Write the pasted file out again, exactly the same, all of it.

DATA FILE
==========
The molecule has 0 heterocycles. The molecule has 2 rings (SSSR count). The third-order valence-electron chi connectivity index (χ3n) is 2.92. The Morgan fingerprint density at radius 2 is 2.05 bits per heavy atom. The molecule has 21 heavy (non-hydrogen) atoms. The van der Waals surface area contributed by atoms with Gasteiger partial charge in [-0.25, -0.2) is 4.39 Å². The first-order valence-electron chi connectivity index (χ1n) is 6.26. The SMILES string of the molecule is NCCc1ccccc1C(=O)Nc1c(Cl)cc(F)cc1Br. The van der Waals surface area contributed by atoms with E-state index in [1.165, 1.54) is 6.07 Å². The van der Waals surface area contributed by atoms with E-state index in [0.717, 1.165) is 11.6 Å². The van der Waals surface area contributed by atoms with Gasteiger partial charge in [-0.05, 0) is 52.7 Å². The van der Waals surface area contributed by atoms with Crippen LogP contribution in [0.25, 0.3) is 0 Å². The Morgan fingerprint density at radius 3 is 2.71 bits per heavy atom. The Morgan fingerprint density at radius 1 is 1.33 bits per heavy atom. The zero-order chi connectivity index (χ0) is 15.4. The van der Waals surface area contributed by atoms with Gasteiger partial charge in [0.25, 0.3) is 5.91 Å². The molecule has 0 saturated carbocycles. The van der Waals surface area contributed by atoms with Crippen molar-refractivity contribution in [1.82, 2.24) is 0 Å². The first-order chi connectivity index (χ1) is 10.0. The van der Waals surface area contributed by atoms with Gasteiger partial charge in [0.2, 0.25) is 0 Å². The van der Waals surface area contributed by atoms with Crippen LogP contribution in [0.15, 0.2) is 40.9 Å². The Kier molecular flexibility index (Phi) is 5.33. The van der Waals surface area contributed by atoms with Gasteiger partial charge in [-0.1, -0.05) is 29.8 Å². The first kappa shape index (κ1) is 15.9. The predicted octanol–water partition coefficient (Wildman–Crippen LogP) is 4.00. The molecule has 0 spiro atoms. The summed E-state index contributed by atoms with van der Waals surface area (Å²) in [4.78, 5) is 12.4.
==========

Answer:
The molecule has 0 heterocycles. The molecule has 2 rings (SSSR count). The third-order valence-electron chi connectivity index (χ3n) is 2.92. The Morgan fingerprint density at radius 2 is 2.05 bits per heavy atom. The molecule has 21 heavy (non-hydrogen) atoms. The van der Waals surface area contributed by atoms with Gasteiger partial charge in [-0.25, -0.2) is 4.39 Å². The first-order valence-electron chi connectivity index (χ1n) is 6.26. The SMILES string of the molecule is NCCc1ccccc1C(=O)Nc1c(Cl)cc(F)cc1Br. The van der Waals surface area contributed by atoms with E-state index in [1.165, 1.54) is 6.07 Å². The van der Waals surface area contributed by atoms with E-state index in [0.717, 1.165) is 11.6 Å². The van der Waals surface area contributed by atoms with Gasteiger partial charge in [-0.05, 0) is 52.7 Å². The van der Waals surface area contributed by atoms with Crippen LogP contribution in [0.25, 0.3) is 0 Å². The Morgan fingerprint density at radius 3 is 2.71 bits per heavy atom. The Morgan fingerprint density at radius 1 is 1.33 bits per heavy atom. The zero-order chi connectivity index (χ0) is 15.4. The van der Waals surface area contributed by atoms with Gasteiger partial charge in [0.25, 0.3) is 5.91 Å². The molecule has 0 saturated carbocycles. The van der Waals surface area contributed by atoms with Crippen molar-refractivity contribution in [1.82, 2.24) is 0 Å². The first-order chi connectivity index (χ1) is 10.0. The van der Waals surface area contributed by atoms with Gasteiger partial charge in [0.2, 0.25) is 0 Å². The van der Waals surface area contributed by atoms with Crippen LogP contribution in [0.15, 0.2) is 40.9 Å². The Kier molecular flexibility index (Phi) is 5.33. The van der Waals surface area contributed by atoms with Gasteiger partial charge in [-0.1, -0.05) is 29.8 Å². The first kappa shape index (κ1) is 15.9. The predicted octanol–water partition coefficient (Wildman–Crippen LogP) is 4.00. The molecule has 0 spiro atoms. The summed E-state index contributed by atoms with van der Waals surface area (Å²) in [4.78, 5) is 12.4.